Spirit Airlines (SAVE +0.1%) announces that it's entered a non-binding agreement with Airbus (EADSY.PK) to buy up to 75 A320 aircraft. The company says the new jets will help it serve growth markets in the domestic United States, Caribbean and Latin America.
A document from United Airlines (UAL) pilots criticizing the carrier's "inadequate" training and "compromised safety" is making the rounds in Washington, D.C. Though UAL calls the allegations a tactic to sway contract negotiations, the vivid description of the company's lax procedures could stir up a hornet's nest of trouble: "United's training regime is the equivalent of the Ringling Brothers Circus introducing a new trapeze routine and training the artists via computer."
Reps for American Airlines (AMR +1.5%) meet again with the pilot union as it seeks to bridge a "wide gulf" to work out an agreement. Avondale Partners' Bob McAdoo notes if a struck is deal it could be the first domino to fall with contracts for flight attendants and mechanics still unresolved. "If pilots and management can work together and agree on something, other labor groups will probably say it must be time for us to do one."
Citigroup weighs in on Southwest Airlines (LUV +1.7%), maintaining a Buy rating and a healthy 1-year price target of $11 on shares. Analysts with the firm point to the carrier's 6% Y/Y Oct. revenue gain against a tough comparable, as well as its proven ability to outperform in down cycles.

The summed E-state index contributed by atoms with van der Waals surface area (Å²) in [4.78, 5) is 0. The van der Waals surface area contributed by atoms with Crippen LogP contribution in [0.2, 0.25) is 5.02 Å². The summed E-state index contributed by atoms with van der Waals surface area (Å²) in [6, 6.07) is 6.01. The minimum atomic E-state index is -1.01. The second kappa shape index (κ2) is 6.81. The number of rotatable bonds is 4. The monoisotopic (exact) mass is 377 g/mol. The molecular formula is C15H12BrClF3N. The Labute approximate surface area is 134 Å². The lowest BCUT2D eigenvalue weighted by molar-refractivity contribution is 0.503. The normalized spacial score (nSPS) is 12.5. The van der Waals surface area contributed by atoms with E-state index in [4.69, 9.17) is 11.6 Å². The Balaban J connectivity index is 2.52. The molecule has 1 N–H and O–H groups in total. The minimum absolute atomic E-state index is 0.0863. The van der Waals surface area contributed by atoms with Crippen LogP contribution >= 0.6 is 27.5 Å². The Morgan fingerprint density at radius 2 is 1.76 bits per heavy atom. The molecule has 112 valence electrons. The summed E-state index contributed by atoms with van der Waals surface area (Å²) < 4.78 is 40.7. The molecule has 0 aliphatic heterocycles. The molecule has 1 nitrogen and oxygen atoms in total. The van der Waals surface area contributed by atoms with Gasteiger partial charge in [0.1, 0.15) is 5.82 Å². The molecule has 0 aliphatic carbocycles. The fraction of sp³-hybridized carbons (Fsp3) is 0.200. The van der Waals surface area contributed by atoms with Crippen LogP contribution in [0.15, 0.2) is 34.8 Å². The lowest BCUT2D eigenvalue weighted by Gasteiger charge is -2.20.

American Airlines (AMR) turns to a somewhat unusual source for turnaround help after hiring Academy Award-winner Kevin Spacey to star in 4 edgy advertisements (video) aimed at rebranding its image and appeal to a younger demographic. For an unexplained reason, the ads are only running in the U.K. at the moment.
Though airliners have started to use biofuels on select flights (I, II), execs say production isn't quite at scale to make the greener fuel alternative price competitive. For now the flights are more symbolic than cost-savers notes Alaska Airlines' (ALK -1.1%) Megan Lawrence: "We believe it is important to highlight our interest to show the biofuel industry there is demand."
Jetstar (QUBSF.PK) announces it will be the first airline in the world to offer iPads (AAPL +1.4%) on board after it launches the service on select domestic and international flights. The Australian low-fare carrier says the iPads will be stocked with games, music, e-magazines, and the latest movies.